ThyssenKrupp Announces New Contracting Process for Customers

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As the Big 3 iron ore producers have altered the way they manage contracts with key steel customers (going from annual to quarterly back to spot, most likely), steel producers have faced a challenge in aligning sales contracts with purchase contracts. According to a recent article, about 60% of ThyssenKrupp’s customers have long term or annual contracts. It appears as though Thyssen would like to move to annual contracts with formulas, adjusting on a quarterly basis to avoid a time-consuming negotiation process. Instead, Thyssen will rely upon raw material indexes and pre-agreed upon formulas with clients to set the annual contracts that will automatically adjust on a quarterly basis. Apparently, this represents the first time Thyssen has openly discussed its contracting process.

Of course, using price indexes as a means of contract negotiation is nothing new. In fact, many metal buying organizations regularly deploy index-based formulas as a means of not so much saving money but reducing risk. MetalMiner has written extensively about the use of price indexes as a basis for contract discussions we have re-linked to two posts which go one step further in laying out the contracting options for rising, falling and flat markets:

Metal Decision Trees: Sourcing Strategies and Risk Mitigation Methods

Metal Decision Trees: Sourcing Strategies and Risk Mitigation Methods Part 2

In the case of steel coming from integrated producers iron ore and coking coal represent the two largest cost factors in producing one ton of steel. Iron ore spot prices continue to rise, see chart below:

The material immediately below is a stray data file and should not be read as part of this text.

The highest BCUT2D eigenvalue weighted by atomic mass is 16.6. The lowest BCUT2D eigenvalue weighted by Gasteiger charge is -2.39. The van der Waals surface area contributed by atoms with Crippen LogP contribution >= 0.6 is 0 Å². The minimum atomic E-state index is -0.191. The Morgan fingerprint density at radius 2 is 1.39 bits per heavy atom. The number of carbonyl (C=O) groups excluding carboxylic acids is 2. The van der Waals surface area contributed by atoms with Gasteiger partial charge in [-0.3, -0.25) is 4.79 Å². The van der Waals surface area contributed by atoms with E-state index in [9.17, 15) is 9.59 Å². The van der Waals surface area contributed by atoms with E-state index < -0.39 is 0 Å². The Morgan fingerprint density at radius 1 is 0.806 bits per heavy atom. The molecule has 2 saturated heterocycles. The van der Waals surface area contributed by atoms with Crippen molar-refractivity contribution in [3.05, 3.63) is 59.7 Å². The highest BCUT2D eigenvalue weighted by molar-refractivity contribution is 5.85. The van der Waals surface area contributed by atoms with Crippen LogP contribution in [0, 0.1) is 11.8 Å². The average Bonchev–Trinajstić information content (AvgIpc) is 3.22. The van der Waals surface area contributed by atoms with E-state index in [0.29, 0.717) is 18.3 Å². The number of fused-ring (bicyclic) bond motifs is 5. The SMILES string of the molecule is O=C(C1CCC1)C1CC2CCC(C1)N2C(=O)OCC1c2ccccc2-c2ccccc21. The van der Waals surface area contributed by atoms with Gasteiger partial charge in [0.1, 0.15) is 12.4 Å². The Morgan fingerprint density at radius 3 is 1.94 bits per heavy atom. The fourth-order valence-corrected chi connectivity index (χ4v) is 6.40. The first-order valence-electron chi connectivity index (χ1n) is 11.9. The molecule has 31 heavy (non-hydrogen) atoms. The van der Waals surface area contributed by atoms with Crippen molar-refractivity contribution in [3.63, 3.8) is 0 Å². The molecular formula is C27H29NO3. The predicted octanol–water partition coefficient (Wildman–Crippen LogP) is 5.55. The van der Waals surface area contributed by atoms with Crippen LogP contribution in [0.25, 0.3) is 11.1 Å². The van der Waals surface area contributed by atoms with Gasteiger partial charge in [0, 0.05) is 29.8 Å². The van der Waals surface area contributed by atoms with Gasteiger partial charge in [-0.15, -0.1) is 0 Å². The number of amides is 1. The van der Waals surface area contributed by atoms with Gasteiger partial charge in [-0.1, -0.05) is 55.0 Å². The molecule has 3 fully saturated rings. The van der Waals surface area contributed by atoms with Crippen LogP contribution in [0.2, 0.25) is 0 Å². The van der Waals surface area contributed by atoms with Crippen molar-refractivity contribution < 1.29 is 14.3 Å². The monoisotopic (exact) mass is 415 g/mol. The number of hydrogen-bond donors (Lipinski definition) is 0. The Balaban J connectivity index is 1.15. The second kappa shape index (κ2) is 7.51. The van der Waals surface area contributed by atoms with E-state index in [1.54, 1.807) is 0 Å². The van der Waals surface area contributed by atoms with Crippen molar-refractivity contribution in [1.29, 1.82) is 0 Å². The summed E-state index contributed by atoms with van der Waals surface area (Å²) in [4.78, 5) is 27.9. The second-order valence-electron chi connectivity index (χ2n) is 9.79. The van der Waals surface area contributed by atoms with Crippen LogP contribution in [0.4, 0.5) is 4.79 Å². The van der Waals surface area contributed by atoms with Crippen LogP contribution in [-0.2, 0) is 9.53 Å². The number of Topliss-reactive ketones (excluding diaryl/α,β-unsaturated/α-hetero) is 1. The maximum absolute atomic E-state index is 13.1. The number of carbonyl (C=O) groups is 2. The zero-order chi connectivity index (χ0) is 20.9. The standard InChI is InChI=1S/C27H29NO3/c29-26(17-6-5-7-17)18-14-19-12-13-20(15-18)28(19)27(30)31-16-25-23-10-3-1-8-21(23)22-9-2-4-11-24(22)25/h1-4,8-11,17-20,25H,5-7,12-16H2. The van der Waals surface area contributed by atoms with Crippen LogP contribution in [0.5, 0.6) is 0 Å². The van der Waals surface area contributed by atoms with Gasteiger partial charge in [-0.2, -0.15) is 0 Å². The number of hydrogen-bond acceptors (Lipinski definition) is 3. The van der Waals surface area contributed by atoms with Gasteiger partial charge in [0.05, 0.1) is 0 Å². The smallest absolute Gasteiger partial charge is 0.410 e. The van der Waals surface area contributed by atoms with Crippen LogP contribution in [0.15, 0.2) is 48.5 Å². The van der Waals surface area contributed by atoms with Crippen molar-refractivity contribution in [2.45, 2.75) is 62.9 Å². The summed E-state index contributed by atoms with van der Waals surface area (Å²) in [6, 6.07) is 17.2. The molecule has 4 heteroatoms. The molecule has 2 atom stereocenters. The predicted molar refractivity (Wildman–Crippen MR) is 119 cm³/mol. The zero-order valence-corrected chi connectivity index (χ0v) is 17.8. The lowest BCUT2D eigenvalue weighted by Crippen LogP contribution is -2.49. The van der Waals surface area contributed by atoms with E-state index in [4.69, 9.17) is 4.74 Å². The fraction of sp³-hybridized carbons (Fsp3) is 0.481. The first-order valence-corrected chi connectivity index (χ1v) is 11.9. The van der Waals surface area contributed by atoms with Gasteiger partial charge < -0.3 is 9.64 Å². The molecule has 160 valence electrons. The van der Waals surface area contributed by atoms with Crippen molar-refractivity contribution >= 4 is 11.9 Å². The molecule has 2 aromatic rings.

Source: Iron Ore and Steel Derivatives Association

In addition, our own models show a 39% increase in iron ore from the April July time frame. For coking coal, the numbers increased by 4% over the same time period (we used $167 as our iron ore input cost per ton and $117 per ton for coking coal those numbers based on IMF data and EIA data).

For steel coming from EAF producers, the major cost variable involves scrap. Although steel scrap prices have drifted down in recent months, they remain higher than 2009 price levels and in recent days have seen upward movement for both No. 1 HMS scrap and shredded scrap. We will post an article tomorrow covering metal scrap markets.

In the meantime, the tracking of key raw material cost inputs remains a primary function for most metal category sourcing managers. Combined with a strategic sourcing initiative to lower the value-add costs (the non-metal related cost elements), the use of price indexes can help mitigate price risk.

As many of you know, MetalMiner operates a global metals price index, MetalMiner IndX(SM) for a range of steel products and non-ferrous metals covering several Asian markets. The service is free. You may register for the service here.

–Lisa Reisman

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